BY DAVID NOH | No single filmmaker has provided me with more sheer delight than Ernst Lubitsch, currently enjoying a comprehensive retrospective marking his 125th birthday at Film Forum. An always-surprising effervescent wit, uncanny sophistication, and radiating charm were the hallmarks of his work and, in his day, he was the highest-rated director in Hollywood, recognized as such by the industry and public alike.
Although his most famous films — “Ninotchka” (Jun. 13, 2:30 p.m.; Jun. 15, 2:30 & 8:30 p.m.); “The Shop Around the Corner” (Jun. 13 & 15, 12:30 & 4:40 p.m.), “To Be or Not To Be” (Jun. 10, 2:30 & 6:45 p.m.; Jun. 11, 4:50 & 9 p.m.) and his lustrous masterpiece “Trouble in Paradise” (Jun. 9, 12:30, 2:15, 4 & 8:20 p.m.) — are all recognized as indelible classics and frequently revived, Lubitsch’s name seems to be largely forgotten today. Among the great studio era comic directors, Billy Wilder and Preston Sturges — who paid special homage to Lubitsch in his most personal film, “Sullivan’s Travels” — are far more likely to be remembered than he.
There could be any number of reasons for this. Lubitsch has been dead for 70 years, and, unlike those aforementioned talents, he took no writing credit, although he worked in close tandem with his laudable screenwriters (Wilder, who idolized him, was one of them), guiding and sometimes adding jokes and lines. So he seemingly lacked that certain “complete” creative control that marks the so-called true auteur. And —perhaps most saliently — when Lubitsch’s work is really examined, the sad conclusion is that he is hopelessly out of date.
That is not his fault. It’s ours. What place does his sublime brand of humor have in a modern age where commercial films are aimed at the taste of 12-year-old boys, subtlety has evaporated, and laughs come from bodily functions — a hopeful bride having diarrhea in her wedding gown — graphic violence, and beyond-lewd dialogue? The hushed erotic suggestiveness that fueled films like “Trouble in Paradise” and “Design for Living” (Jun. 8, 12:30, 4:10 & 7:50 p.m.; Jun. 14, 12:30 & 4:10 p.m.) might merely bore 2017 audiences, more used to the in-your-face approach of an Amy Schumer or Judd Apatow.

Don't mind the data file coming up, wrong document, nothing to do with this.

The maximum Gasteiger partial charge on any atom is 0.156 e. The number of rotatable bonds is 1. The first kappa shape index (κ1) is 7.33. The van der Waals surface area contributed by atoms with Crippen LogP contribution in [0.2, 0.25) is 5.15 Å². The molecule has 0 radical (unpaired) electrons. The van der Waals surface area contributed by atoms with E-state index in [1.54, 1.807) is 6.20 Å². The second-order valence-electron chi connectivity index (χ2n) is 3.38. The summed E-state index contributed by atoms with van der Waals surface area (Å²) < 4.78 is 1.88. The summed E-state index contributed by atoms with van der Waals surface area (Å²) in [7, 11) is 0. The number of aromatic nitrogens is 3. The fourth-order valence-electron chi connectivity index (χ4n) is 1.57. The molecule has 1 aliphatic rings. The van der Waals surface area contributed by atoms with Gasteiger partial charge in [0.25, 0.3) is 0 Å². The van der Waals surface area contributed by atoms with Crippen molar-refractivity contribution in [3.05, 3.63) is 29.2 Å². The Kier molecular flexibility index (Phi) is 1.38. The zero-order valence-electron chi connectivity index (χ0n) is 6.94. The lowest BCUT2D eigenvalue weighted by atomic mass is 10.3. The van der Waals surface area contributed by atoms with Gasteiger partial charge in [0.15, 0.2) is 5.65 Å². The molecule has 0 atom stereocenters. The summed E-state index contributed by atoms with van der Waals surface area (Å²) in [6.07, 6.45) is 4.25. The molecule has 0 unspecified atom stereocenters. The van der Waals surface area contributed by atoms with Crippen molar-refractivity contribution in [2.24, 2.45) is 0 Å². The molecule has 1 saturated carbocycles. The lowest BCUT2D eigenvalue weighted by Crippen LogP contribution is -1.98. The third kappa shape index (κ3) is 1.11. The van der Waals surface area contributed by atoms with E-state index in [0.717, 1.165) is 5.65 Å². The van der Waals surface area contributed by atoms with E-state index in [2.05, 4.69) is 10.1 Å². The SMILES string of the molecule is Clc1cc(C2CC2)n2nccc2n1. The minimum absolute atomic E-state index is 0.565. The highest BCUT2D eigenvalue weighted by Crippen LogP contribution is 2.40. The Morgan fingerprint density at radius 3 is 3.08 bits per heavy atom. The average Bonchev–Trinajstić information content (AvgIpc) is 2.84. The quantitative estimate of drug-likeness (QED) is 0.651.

Besides comedy, Lubitsch was adept at musicals; his “The Love Parade” helped to raise the infant talkie genre to another level. But the Continental elegance illuminating that film, “Monte Carlo,” “The Smiling Lieutenant,” and his version of “The Merry Widow” (Jun. 12, 12:30, 4:10 & 7:50 p.m.) — the best ever — is a world apart from the hapless, trendy revisionism of “La La Land.” The most honest explanation for his relative obscurity today, then, may be the simple fact that he was simply too good for the average modern moviegoer, who despite — or perhaps because of — the ceaseless advances in technology, has regressed, culturally speaking.
The true “gets” of the Film Forum series are the ultra-rare silent films Lubitsch made in his native Germany, which include his smashingly successful forays into historical biography, “Madame DuBarry” and “Anna Boleyn” (Jun. 25, 1:20 p.m.). These will have the benefit of live piano accompaniment by the wonderful Steve Sterner. Culminating with “The Patriot,” made in Hollywood with Emil Jannings, who won the first Best Actor Oscar for it, and which sadly seems to be a lost film, Lubitsch took the mute medium as far as it go in terms of storytelling.
Sound, of course, added immeasurable dimension to his work: the best known Lubitsch films are really unthinkable without the dialogue that was inevitably described as “sparkling,” not to mention his canny, never overdone use of piquant music, as well as contrasting complete silence, which could so effectively underline a fraught situation.